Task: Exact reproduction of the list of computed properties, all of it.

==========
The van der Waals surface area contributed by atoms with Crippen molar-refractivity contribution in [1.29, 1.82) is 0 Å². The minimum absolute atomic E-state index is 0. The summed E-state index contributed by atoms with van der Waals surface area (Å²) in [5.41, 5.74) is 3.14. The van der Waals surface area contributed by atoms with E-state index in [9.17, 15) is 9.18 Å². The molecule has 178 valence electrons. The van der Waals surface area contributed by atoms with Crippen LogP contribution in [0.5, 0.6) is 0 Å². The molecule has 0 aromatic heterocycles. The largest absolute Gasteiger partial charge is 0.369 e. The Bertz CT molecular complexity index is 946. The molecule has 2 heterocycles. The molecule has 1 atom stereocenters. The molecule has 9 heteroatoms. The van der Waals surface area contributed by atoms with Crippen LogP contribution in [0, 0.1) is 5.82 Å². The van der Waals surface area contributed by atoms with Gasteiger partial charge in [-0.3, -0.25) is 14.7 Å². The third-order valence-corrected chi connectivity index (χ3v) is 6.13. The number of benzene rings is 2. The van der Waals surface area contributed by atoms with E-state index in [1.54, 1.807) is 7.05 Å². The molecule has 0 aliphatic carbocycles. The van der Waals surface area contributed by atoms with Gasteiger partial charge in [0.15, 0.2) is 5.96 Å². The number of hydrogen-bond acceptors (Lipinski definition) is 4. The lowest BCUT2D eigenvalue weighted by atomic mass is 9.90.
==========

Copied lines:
The van der Waals surface area contributed by atoms with Crippen molar-refractivity contribution in [1.29, 1.82) is 0 Å². The minimum absolute atomic E-state index is 0. The summed E-state index contributed by atoms with van der Waals surface area (Å²) in [5.41, 5.74) is 3.14. The van der Waals surface area contributed by atoms with E-state index in [9.17, 15) is 9.18 Å². The molecule has 178 valence electrons. The van der Waals surface area contributed by atoms with Crippen LogP contribution in [0.5, 0.6) is 0 Å². The molecule has 0 aromatic heterocycles. The largest absolute Gasteiger partial charge is 0.369 e. The Bertz CT molecular complexity index is 946. The molecule has 2 heterocycles. The molecule has 1 atom stereocenters. The molecule has 9 heteroatoms. The van der Waals surface area contributed by atoms with Crippen LogP contribution in [0, 0.1) is 5.82 Å². The van der Waals surface area contributed by atoms with Gasteiger partial charge in [-0.3, -0.25) is 14.7 Å². The third-order valence-corrected chi connectivity index (χ3v) is 6.13. The number of benzene rings is 2. The van der Waals surface area contributed by atoms with E-state index in [1.54, 1.807) is 7.05 Å². The molecule has 0 aliphatic carbocycles. The van der Waals surface area contributed by atoms with Gasteiger partial charge in [0.15, 0.2) is 5.96 Å². The number of hydrogen-bond acceptors (Lipinski definition) is 4. The lowest BCUT2D eigenvalue weighted by atomic mass is 9.90.